My mom is going crazy and I'm losing my patience. What do I do with her? - AgingCare.com

My mom is going crazy and I'm losing my patience. What do I do with her?

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I realized that in the past few weeks my mom has been acting strange. First of all shes 75 years old. She keeps asking me the same question like 2,3 times every minute and i tell her i just answered your question 1 minute ago and she starts shouting at me saying "but you didnt answer it" Also once i saw her eating from the dog's plate.. What do i do with her? I know she has alzheimer but it has never been that bad..

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I think one of the hardest things to do, at least emotionally is to separate the condition from the person, especially if the person with the progressive nightmare was once strong, loving, kind and independent (as my mom was). Now she is fearful, accusatory, in pain, confused and sometimes so hard to keep my temper as she insists she has her drivers' license or chews me out for saying something I would never say, or says my brother is abusing her or that my father was abusive or any number of other things. I have to constantly remind myself her brain is broken and filling in the blanks with whatever is on TV or concocted by her convoluted memory of non existent events. Lots of deep breaths, and sometimes I do laugh out loud at what she says. She gets upset sometimes but usually if I repeat what she said she will get it and say that is ridiculous. Trying to keep it in perspective of the illness is not the person you knew and is the cause of the changes is doubly hard because we can't SEE the BRAIN changes occurring, we only get thrown a new behavior out of the blue to contend with. My mom responded well to hug therapy--whereby we got frustrated or she appeared agitated one of us would ask her for a hug. Diffused the situation and she LOVES her hugs. :)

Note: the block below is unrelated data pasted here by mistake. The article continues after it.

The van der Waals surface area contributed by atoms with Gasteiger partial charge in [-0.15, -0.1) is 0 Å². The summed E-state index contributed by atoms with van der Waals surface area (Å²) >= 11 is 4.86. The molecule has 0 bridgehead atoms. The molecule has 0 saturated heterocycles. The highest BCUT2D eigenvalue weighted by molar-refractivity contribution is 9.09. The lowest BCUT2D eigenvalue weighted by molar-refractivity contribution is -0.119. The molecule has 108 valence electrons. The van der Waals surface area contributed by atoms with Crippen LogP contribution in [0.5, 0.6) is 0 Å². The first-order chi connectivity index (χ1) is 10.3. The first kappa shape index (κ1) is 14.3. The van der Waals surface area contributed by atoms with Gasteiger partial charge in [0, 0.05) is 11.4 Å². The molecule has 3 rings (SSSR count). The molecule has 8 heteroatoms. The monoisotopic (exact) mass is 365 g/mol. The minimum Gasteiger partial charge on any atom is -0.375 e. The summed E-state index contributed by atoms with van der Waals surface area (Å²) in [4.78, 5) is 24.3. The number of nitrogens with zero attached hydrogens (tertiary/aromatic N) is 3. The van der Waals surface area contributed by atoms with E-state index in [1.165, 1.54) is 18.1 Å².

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Coditp, You've gotten some really great answers here and I agree with them, especially about the UTI's and the fact that changes (or losses) often seem to happen quite quickly. My mom would be able to do something ( like walk) and then (for her) she just lost the ability - from one day to the next! I did notice that when she did have a UTI she always lost some ability...she never was, as she was before the UTI. In the mid-stages of her Alz. she would often become verbally or physically abusive to my dad and I and, sometimes, it almost seemed as if she was crazy....but it was just part of the progression of the disease and you have to just accept it. I think, that this is one of the reasons that it is so hard to be a full-time caregiver of a LO with Alz. Blessings to you, Lindaz.
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My late mother was similar. She never answered my question or repeated the same statement 1,001 times over, BUT AND A BIG ONE-SHE did not have Alzheimer's. If this person is eating from the dog's dish (eww-triple gag!!!), it's time to move her level of care up.
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I have a little wooden sign that says, Lord give me patience RIGHT NOW!!

If your Mom has some type of dementia and you are her caregiver you are going to need lots and lots of patience in the coming years. Don't feel bad that being patient isn't coming easy. It can be learned. Hang in there!